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The strange little man at the end of the bar was proud of his ugly scars. He managed to beat the slot machines!

"Too Hot To Handle"

by Michael Sheridan



Vol. 6, No. 11, August 1951

     At least twice a year, in between pictures, I can't wait to get away from Hollywood. Usually it's Reno, although unlike most movie writers I neither gamble nor intermittently shed wives. It's merely that the place fascinates me: the new faces, the unfamiliar, desultory talk of the inhabitants, the hot dusty picture of a small, tired town trying hard to be a big, mad town. But whatever the magnet, out there I always seem to be more aware of what is going on around me. Like this last time.
     I noticed the man as soon as he came into Harry's Bar. He was about fifty, I'd say, a thin, dapper little fellow in easy flannels, with a pair of the liveliest blue eyes I ever saw from under tortoiseshell. He started to order a drink, and then stopped. He drew out the loose change from his pocket, gave it a quick, surreptitious glance, and dejectedly settled for a beer.
     Probably because I've never been without, those sort of things always make me feel a little sick. I slid one bar stool over and asked him to join me in what I was having. "It's a little chilly in here," I said, lamely, "better have a short one!" Then, to cover his thanks, I added quickly, "I was alone, anyway."
     I forget what we started talking about, but he had a very soothing and convincing voice. It was as soft and as sleek as his hands looked. Gambler's hands, with the nails beautifully manicured. I couldn't take my eyes off them, because where his words left off, they filled in the gaps. They were never still. Another reason I couldn't help staring was that the insides of his hands, from the palm to the tips of his fingers, were two purplish masses of horribly scarred tissue.
     His voice broke off as he caught my shocked expression. "I suppose you're looking at my hands." 
     "What happened?" I said. "Or would you rather not--"
     But apparently he didn't seem to mind talking about it. "It's not much of a story," he started, apologetically. He kept his hands on his knees, and I saw that he was nervously twisting his fingers. "This goes back quite a while, when Marvin's Club was a hole in the wall. Know the place?"
     Who didn't? "Twenty-three tables, two hundred and fourteen employees, a nightly take of $35,000, and nothing rigged. Marvin's doing all right."
     He nodded. "I came here with my girl to get married, just twenty-five years ago this month. I played the slot machines, I lost all the money I'd saved to get married and--"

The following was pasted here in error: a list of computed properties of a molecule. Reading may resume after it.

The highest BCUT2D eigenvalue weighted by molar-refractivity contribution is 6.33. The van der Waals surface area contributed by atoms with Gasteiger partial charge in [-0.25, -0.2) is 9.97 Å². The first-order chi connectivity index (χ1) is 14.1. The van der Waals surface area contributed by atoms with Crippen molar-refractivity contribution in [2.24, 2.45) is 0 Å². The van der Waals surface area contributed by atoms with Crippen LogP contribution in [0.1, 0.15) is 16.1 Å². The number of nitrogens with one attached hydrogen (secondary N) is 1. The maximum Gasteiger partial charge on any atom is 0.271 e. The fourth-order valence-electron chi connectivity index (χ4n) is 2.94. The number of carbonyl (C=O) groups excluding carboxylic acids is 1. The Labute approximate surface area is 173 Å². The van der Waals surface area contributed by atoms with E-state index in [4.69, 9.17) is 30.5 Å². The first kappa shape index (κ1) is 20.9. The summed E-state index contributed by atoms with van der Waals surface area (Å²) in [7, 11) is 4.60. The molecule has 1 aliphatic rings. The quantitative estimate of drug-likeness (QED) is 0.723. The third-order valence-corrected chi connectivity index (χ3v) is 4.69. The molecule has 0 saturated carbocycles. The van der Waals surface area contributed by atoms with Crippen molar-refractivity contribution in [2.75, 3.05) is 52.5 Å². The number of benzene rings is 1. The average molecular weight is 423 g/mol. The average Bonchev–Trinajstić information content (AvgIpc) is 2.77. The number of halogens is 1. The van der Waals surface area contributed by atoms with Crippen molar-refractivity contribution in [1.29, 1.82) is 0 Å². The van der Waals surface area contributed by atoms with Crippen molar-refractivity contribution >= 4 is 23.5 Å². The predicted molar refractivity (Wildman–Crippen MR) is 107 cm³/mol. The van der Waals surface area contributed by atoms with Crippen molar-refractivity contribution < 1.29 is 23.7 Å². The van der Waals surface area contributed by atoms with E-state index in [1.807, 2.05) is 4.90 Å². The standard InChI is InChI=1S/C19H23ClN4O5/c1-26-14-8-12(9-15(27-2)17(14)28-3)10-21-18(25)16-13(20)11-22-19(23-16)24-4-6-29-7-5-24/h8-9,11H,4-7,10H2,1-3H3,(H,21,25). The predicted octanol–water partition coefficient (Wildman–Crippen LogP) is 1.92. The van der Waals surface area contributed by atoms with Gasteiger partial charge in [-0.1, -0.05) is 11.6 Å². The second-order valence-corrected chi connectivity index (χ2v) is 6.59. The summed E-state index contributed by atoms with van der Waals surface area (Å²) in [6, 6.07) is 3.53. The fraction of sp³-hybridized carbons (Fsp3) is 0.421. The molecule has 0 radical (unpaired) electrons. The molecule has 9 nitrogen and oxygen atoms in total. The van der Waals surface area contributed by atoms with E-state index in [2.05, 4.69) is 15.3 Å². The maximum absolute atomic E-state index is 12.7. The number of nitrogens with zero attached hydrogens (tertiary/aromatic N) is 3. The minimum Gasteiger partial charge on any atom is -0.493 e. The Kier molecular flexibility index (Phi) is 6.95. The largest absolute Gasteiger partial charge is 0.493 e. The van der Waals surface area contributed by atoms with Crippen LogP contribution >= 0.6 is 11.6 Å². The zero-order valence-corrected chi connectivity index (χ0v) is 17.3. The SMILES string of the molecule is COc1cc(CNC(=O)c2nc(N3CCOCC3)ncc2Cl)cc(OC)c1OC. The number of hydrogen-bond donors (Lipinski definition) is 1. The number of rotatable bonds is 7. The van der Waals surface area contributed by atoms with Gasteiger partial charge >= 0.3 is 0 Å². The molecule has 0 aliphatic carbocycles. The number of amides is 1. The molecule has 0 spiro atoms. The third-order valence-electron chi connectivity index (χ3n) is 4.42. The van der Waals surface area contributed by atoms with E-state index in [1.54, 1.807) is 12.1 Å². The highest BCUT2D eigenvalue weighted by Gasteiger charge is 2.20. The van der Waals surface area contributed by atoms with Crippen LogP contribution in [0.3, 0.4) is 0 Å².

"You lost her!" I said, clucking my tongue. 
     "I lost her to Marvin," he said softly. 
     "Oh," I said.
     "She felt she'd rather be on the right side of a one armed bandit," he went on. In his language that meant slot machine, any slot machine. "You know how women are."
     I thought I didn't, but I said, "I guess I know how women are."

     He reached for his drink. "I swore there and then that I'd find some way to beat the slot machines and break Marvin."
     "Well, did you?"
     "I did," he said slowly, "and I didn't." He caught my look of disbelief and smiled. "Oh, it took me a long time to do it. In fact, it wasn't until a few months ago that I succeeded."
     "But that uses up up almost a quarter of a century," I exclaimed.
     "Not too long to wait for anything you want as much as I wanted that."
     "Go on," I said.
     "I became a dealer, but not at any of those flat joints," he went on. "I picked faro, and I was a good dealer. At fifteen smackers a day, I started building a small pile. I didn't gamble, smoke or drink. I kept it all, or most of it anyway. I bought ten slot machines of all different makes. I even bought some European ones. I tore them apart, I put them back together again. But I couldn't beat them."
     I called for a new round of drinks, and made mine a straight ginger ale. "Every now and again I go sissy," I apologized. 
     "We all have our weaknesses," he replied, quietly. "Mine was trying to beat the slot machines. After a few years of working on my plan, I believed that only mathematics or a crowbar would do the trick, but I wasn't too sure of the first. As it turned out, it was neither. I hit on something just by luck. Only I had to be very careful. The whole town knew what I was trying to do. They called it 'Johnnie Nelson's folly.' "
     That's how I got to know his name. "Glad to know you, Johnnie," I said, and shook one of his scarred hands.
     He nodded, and laughed softly. "One night I went to Marvin's. Sally, the girl I was going to marry, had turned into a very beautiful woman. She greeted my arrival with amusement, asked if this was going to be the great day. I assured her it was. I changed a ten spot for silver dollars and made straight for the $150 jackpot machine:"
     "What happened?" I asked, and by now I was really interested.
     "Have you heard the sound of a jackpot box opening and the money pouring out?"